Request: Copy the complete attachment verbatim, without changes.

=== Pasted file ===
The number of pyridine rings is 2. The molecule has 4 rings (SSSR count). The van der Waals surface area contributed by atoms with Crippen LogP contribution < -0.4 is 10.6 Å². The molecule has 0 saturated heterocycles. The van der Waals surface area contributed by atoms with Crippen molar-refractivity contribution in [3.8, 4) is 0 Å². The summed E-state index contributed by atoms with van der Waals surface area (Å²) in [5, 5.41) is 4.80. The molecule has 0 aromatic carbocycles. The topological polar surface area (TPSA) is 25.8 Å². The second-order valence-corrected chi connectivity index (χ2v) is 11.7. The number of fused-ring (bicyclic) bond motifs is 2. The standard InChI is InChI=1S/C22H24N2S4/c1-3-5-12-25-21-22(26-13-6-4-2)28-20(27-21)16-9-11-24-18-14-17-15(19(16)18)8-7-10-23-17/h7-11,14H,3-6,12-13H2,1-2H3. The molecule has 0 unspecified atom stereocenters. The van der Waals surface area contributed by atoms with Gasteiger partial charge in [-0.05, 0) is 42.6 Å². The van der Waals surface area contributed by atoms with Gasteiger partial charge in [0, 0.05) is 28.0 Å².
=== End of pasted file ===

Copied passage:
The number of pyridine rings is 2. The molecule has 4 rings (SSSR count). The van der Waals surface area contributed by atoms with Crippen LogP contribution < -0.4 is 10.6 Å². The molecule has 0 saturated heterocycles. The van der Waals surface area contributed by atoms with Crippen molar-refractivity contribution in [3.8, 4) is 0 Å². The summed E-state index contributed by atoms with van der Waals surface area (Å²) in [5, 5.41) is 4.80. The molecule has 0 aromatic carbocycles. The topological polar surface area (TPSA) is 25.8 Å². The second-order valence-corrected chi connectivity index (χ2v) is 11.7. The number of fused-ring (bicyclic) bond motifs is 2. The standard InChI is InChI=1S/C22H24N2S4/c1-3-5-12-25-21-22(26-13-6-4-2)28-20(27-21)16-9-11-24-18-14-17-15(19(16)18)8-7-10-23-17/h7-11,14H,3-6,12-13H2,1-2H3. The molecule has 0 unspecified atom stereocenters. The van der Waals surface area contributed by atoms with Gasteiger partial charge in [-0.05, 0) is 42.6 Å². The van der Waals surface area contributed by atoms with Gasteiger partial charge in [0, 0.05) is 28.0 Å².